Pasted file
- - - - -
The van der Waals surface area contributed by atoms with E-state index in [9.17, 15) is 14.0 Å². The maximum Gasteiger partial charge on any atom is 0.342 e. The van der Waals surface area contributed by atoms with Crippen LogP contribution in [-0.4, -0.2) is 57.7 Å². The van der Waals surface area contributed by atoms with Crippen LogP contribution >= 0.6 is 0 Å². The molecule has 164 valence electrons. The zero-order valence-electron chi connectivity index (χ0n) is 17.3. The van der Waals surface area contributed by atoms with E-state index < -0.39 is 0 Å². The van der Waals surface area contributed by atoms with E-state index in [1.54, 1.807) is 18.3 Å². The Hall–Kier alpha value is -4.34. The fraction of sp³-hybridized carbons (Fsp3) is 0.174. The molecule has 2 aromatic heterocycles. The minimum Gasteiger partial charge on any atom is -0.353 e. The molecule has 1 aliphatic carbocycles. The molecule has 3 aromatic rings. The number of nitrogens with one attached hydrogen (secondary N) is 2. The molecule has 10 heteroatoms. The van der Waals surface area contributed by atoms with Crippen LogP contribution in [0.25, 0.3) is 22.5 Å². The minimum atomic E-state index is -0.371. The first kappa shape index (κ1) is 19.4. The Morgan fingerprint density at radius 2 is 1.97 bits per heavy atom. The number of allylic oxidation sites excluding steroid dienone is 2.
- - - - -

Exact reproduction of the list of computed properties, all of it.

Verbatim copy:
The van der Waals surface area contributed by atoms with E-state index in [9.17, 15) is 14.0 Å². The maximum Gasteiger partial charge on any atom is 0.342 e. The van der Waals surface area contributed by atoms with Crippen LogP contribution in [-0.4, -0.2) is 57.7 Å². The van der Waals surface area contributed by atoms with Crippen LogP contribution >= 0.6 is 0 Å². The molecule has 164 valence electrons. The zero-order valence-electron chi connectivity index (χ0n) is 17.3. The van der Waals surface area contributed by atoms with E-state index < -0.39 is 0 Å². The van der Waals surface area contributed by atoms with E-state index in [1.54, 1.807) is 18.3 Å². The Hall–Kier alpha value is -4.34. The fraction of sp³-hybridized carbons (Fsp3) is 0.174. The molecule has 2 aromatic heterocycles. The minimum Gasteiger partial charge on any atom is -0.353 e. The molecule has 1 aliphatic carbocycles. The molecule has 3 aromatic rings. The number of nitrogens with one attached hydrogen (secondary N) is 2. The molecule has 10 heteroatoms. The van der Waals surface area contributed by atoms with Crippen LogP contribution in [0.25, 0.3) is 22.5 Å². The minimum atomic E-state index is -0.371. The first kappa shape index (κ1) is 19.4. The Morgan fingerprint density at radius 2 is 1.97 bits per heavy atom. The number of allylic oxidation sites excluding steroid dienone is 2.